yeah, I haven’t really been tracking the last few years, but I know it’s rather high in average, especially if I’m comparing to these comments. On the other hand, I’m happy for my substantial stash when I’m trying to work out a pattern draft, sew samples, or when I have a quick turn around on a pattern test! and of course this never includes denim, notions, or something particularly soft and on sale. I mean, if I don’t buy on sale, I’m losing money, right?
Your brain is just like mine – it is losing money if you don’t buy on sale – and I don’t care what anyone else says to rebut this!
I don’t really budget, but I have kept closer track of my spending over the past couple years. At the end of the year I just total up everything I have spent over the year, whether it is fabric, notions, patterns, equipment, books, subscriptions or other tools such as My Body Model. In 2018, I spent $1720, in 2019 I spent $2035. I also total up the number of items I make over the year (this year, for example, I made 63 items, 38 of which were for me, while others were gifts for others) and conclude that this year I’ve spent $32 per item sewn. I tried cutting into my stash this year, but in the end found I purchased 68 metres and sewed 75. I’ll keep trying, but I may find that I need to have a floating stash of about as much as I currently do. I found that my sewing actually used about 50% fabrics from my stash, and about 50% fabrics purchased new this year.
I generally buy good quality fabrics, but always look out for fabrics I don’t have, fabrics that are special, and fabrics that are on sale. I would have to say that I am quite happy with my current level of spending. As long as I’m sewing as much as I am, I don’t think I need to cut back on spending. With the money spent I have created a lovely, personalized and wearable wardrobe, and a whole bunch of birthday and holiday gifts for family members. So the budget for this “hobby” really incorporates my clothing and gifting budgets as well. All a win-win, I think. I would only worry if I was buying and not sewing. I really hate the idea of rampAnt consumerism, and don’t believe a hobby should ever be an excuse for purchasing things we really don’t need.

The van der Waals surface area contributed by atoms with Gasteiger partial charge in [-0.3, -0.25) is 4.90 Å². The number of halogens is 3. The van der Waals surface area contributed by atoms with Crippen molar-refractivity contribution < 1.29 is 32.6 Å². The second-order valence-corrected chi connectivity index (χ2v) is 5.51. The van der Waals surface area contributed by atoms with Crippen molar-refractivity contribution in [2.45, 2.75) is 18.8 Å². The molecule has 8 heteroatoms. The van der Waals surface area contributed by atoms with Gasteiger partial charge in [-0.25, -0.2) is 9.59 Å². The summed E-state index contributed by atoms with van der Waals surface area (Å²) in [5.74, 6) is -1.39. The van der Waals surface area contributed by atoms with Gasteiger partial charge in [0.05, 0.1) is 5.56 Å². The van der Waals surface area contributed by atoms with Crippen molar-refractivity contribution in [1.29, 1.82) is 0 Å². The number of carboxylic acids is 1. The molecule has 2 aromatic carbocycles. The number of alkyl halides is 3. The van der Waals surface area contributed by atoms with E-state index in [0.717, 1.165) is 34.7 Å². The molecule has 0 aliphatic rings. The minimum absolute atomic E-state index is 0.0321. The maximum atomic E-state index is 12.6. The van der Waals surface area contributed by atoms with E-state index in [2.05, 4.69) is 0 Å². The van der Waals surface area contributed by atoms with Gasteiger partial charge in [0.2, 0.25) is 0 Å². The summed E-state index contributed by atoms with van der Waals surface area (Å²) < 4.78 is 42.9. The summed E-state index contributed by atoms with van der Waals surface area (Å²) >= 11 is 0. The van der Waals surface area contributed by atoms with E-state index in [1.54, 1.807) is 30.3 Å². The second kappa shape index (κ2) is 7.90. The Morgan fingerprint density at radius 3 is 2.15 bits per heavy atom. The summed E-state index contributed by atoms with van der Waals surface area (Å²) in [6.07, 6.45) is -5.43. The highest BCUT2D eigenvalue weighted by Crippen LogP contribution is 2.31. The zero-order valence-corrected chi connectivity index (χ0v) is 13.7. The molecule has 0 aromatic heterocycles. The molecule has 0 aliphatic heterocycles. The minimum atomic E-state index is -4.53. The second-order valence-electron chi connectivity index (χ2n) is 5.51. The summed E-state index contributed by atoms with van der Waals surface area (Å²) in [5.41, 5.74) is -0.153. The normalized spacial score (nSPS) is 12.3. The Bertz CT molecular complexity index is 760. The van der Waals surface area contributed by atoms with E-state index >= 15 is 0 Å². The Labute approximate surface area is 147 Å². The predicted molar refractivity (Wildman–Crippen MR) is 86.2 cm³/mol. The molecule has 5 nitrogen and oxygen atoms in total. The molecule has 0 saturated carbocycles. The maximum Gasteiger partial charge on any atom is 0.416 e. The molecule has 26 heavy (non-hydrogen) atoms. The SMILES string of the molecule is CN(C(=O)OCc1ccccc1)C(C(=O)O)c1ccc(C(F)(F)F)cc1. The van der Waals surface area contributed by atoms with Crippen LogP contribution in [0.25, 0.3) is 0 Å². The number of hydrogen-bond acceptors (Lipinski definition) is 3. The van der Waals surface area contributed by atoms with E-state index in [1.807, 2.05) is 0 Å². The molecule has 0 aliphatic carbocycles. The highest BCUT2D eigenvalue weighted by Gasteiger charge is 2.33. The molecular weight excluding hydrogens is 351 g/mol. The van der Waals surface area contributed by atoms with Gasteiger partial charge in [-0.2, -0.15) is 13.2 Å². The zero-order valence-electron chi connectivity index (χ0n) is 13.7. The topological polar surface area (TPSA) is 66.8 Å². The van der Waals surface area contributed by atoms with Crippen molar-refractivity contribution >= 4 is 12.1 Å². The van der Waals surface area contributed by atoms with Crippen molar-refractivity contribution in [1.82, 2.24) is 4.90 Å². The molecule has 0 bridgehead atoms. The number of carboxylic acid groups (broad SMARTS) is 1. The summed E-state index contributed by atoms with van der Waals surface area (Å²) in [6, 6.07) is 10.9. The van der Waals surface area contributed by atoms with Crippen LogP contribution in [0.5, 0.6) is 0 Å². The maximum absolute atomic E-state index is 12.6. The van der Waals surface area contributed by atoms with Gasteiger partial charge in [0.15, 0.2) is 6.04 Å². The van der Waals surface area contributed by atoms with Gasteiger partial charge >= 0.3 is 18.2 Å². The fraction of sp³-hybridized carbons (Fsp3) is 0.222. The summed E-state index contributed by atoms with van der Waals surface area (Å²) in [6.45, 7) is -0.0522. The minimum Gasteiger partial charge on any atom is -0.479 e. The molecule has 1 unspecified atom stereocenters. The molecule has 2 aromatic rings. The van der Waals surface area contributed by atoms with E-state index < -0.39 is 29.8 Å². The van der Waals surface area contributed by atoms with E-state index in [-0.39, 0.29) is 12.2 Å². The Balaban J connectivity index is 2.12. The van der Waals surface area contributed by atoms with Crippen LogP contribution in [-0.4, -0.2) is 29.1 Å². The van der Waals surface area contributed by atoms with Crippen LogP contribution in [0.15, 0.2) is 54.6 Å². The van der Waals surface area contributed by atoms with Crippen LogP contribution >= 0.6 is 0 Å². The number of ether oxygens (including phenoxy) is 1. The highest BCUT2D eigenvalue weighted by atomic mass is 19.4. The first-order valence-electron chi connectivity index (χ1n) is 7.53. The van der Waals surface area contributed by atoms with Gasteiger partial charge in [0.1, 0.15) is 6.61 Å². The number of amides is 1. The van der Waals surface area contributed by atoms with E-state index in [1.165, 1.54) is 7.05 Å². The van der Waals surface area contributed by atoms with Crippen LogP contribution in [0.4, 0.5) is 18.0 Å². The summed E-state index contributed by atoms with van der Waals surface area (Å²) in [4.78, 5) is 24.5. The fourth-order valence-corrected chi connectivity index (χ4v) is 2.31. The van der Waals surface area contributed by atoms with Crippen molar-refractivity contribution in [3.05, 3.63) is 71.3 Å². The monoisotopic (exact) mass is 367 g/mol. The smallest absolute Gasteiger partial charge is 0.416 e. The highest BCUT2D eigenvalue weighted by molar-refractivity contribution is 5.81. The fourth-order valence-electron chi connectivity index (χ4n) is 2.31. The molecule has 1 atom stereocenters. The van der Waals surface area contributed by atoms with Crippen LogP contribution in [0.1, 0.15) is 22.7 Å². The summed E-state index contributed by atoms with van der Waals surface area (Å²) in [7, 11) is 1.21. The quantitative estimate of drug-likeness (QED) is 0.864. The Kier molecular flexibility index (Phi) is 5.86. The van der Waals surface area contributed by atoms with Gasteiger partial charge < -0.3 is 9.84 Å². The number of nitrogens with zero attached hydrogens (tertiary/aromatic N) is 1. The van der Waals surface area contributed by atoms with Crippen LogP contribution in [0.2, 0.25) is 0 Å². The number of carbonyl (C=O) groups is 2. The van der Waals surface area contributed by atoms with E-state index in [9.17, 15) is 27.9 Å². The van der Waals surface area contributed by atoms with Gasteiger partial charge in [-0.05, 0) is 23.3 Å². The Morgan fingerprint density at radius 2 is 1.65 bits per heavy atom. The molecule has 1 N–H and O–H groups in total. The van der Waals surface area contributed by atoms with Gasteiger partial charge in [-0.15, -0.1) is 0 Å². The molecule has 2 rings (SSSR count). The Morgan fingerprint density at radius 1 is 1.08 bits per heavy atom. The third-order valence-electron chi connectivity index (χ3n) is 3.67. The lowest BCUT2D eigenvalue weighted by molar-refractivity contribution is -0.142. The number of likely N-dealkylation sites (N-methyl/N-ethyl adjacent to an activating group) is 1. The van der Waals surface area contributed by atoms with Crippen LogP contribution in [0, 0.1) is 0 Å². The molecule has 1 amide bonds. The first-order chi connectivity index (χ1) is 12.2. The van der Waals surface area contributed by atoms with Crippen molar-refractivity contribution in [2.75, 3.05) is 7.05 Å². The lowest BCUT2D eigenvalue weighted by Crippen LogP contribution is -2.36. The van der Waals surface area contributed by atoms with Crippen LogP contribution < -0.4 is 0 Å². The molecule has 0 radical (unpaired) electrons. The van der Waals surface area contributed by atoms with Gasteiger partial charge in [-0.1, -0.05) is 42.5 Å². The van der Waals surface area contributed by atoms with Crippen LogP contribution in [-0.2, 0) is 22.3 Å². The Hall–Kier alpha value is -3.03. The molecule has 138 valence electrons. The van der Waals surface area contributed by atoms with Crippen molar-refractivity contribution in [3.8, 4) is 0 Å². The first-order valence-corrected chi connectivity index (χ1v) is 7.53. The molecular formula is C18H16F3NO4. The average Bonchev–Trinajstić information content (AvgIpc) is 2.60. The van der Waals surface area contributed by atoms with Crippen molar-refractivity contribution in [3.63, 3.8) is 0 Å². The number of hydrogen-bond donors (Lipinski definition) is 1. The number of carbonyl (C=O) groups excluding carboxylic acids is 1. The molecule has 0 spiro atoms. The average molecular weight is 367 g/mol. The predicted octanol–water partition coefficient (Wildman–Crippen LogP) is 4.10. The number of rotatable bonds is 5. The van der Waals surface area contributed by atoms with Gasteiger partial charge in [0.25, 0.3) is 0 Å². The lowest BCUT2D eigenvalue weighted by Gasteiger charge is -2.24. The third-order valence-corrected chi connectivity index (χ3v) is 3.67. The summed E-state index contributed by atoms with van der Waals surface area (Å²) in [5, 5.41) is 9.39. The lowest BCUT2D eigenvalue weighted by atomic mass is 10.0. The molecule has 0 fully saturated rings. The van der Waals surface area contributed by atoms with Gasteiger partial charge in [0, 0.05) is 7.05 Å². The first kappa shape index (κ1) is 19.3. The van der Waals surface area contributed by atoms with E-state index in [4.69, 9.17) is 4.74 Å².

yeah…I feel ya. It is more than just replacing a fast-fashion shopping habit in so many ways. We gift, we mend, we thoughtfully use up as much material as possible, and for many of us it’s also gifts, therapy, art… so much more than just a fabric-spend.
I love the term “floating stash”. It perfectly articulates what I’ve often considered (but really diffusely) vis a vis my own fabric and yarn stashes. One needs a certain amount of stuff to enable creativity. Sure, you could go and buy for every project, but at some point it’s not efficient (or even cost effective). I’m much more inclined to sew a pair of jeans if I have a great denim in my stash to get me going. And then, when I use it, I feel the hole where next denim should be. I kind of think that de-stashing is a racket. Crafts are designed to keep you in the game because you always need to have what you need for the next great garment.
I have a very large stash which I doubt that I will ever use up. At times it worries me. I retired earlier than I expected becasue of health problems. Fabric stores were now starting to carry only quilt fabrics or leave town and online fabric shopping was just beginning. I quickly learned to shop online as mobility became a problem since I know was an oxygen user. Unfortunately I loved shopping for fabric, touching the fabric and then putting it away. Repeat. Repeat. I didn’t have much energy and my body had changed from the 20 something body that I used to have.
Buying fabric, reading about fabric, taking online courses on what used to be Craftsy is lots of fun but actually sewing the stuff up is not that much fun. Oh, I have lots of sewing friends. Some do sew. Some talk about sewing. Some call me a collector.